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This is not a book

Tag Archives: New York Times

I think many would agree with me when I assert that the New York Times is more than just a newspaper. As a native New Yorker, more than being my local source of news, it’s been a source of informal, lifelong learning: an educational source that has been with me throughout all stages of life, on the medium of my choice. In a digital age when newspapers and other print media can barely stay afloat, the New York Times has flourished. We could all learn a thing or two about education, about business, and about adaptability from the New York Times.

Last week, the Times building opened its Renzo Piano designed doors to educators from across the country for the inaugural Schools for Tomorrow conference on bringing technology into the classroom.

For those interested in watching the conference online, archived videos can be found here and the twitter stream can be found under #nytedtech. I was fortunate to have the opportunity to attend the conference, and have begun to reflect on what I felt were some of the overarching themes:

Teachers and technology

Central to the day’s discussion was the role of the teacher in the midst of widespread technology enthusiasm and implementation. What will teaching look like in the schools of tomorrow?

For starters, several panelists voiced that we must avoid false dichotomies. Technology will by no means replace teachers, and asking whether students learn from teachers or technology is misguided. In the schools of tomorrow, students will learn from both, teachers and technology (among other sources). As Harri Skog, Permanent Secretary, Ministry of Education, Finland eloquently said, “Technology is a good servant but not a good master. It cannot replace human interaction”. This notion human “irreplaceably” is supported by a growing body of mind, brain, and education research that emphasizes the affective and cognitive underpinnings of learning. There was general agreement in the room that while the role of the teacher changes with technology-facilitated education, the teaching profession becomes more important, more professionalized, and more challenging than ever before. Rather than assuming the role of content-delivery, teachers can potentially spend more time on the things that really matter, like helping individual students craft their own learning.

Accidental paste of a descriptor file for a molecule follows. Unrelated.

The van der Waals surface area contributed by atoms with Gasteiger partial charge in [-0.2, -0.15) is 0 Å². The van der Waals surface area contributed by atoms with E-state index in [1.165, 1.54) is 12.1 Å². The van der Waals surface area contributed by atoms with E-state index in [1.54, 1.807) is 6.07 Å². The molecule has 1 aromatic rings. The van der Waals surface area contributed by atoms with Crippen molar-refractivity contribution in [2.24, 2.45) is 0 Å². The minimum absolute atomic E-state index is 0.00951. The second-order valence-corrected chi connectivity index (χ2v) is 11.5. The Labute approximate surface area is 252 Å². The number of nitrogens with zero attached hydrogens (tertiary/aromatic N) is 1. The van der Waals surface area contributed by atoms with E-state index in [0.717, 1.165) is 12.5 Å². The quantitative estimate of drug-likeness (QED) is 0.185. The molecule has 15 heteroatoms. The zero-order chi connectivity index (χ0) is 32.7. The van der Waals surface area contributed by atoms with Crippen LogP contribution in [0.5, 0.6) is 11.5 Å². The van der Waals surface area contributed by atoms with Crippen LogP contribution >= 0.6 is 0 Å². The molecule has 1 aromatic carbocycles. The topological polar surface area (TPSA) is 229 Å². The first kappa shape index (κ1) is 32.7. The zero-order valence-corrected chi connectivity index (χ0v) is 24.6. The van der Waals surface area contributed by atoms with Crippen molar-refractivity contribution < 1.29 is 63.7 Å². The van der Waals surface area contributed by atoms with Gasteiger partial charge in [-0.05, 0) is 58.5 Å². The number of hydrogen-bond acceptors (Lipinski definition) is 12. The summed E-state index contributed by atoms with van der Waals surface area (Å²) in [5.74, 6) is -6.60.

Specificity and alignment

“Asking how technology can improve education is the wrong question. It’s like asking how a refrigerator can help me become a better cook”. – Tracy Gray, Managing Director, American Institutes for Research.

Too often, conversations surrounding technology and education are exceedingly general. We don’t need general conversations, we need specificity. Hand in hand with specificity is alignment. Giving a teacher a general tool with lots of bells and whistles is dandy, but if it doesn’t fit in directly with the curriculum, it’s not so useful. Conversations must shift to specific uses of technology in the classroom and how these uses align with school curricula and standards. The importance of alignment is relevant not only to classroom-level technology implementations, but system-level technology implementations. Without alignment and specificity, scaling up becomes an even greater challenge.

The formal-informal nexus

The school of tomorrow is an experience, not a place”.

With the emergence of digital technologies comes the ability to learn anywhere, anytime, anyplace. Students’ access to educational content is no longer limited to school hours or school spaces. While the focus of the conference was on formal education systems, informal learning was inevitably mentioned throughout the conference. One can’t help but wonder: Can informal learning help make formal education more relevant? Can informal learning help maximize classroom time? This topic warrants a conference of its own, but I was happy to see this relationship between formal and informal learning touched upon.

Technology changes a lot of things, but what does it not change?

Horn Mun Cheah, Director of Educational Technology, Singapore, expressed this beautifully when he reminded us that we mustn’t forget about the “evergreens”: the aspects of our educational ecosystem that have always been, and will always be, relevant. This is a critically important point. There are certain aspects of education that are timeless, irrespective of technological innovations or pedagogical shifts. These include discernment, critical thinking, character education, study skills, the physical world, and ethics, to name a few. A system that fails to include these essential traits fails to adequately prepare students to live in the world.

There are many open questions, and many skeptics in high places

This is a good thing. One could not help but notice an underlying tone of skepticism, and even cynicism, throughout the New York Times’ first conference on bringing technology into the classroom. Indeed, there are many open and sobering questions that still remain unanswered.

Nevertheless, whether we like it or not, we cannot turn back the clock; technology in education is here to stay. Policy makers are no longer asking if we should use technology in education, but how we can use technology in education. I applaud the New York Times for broaching this important topic. Improving the relevance and quality of education is a colossal challenge, and cross-sector collaboration is a great place to start.

 

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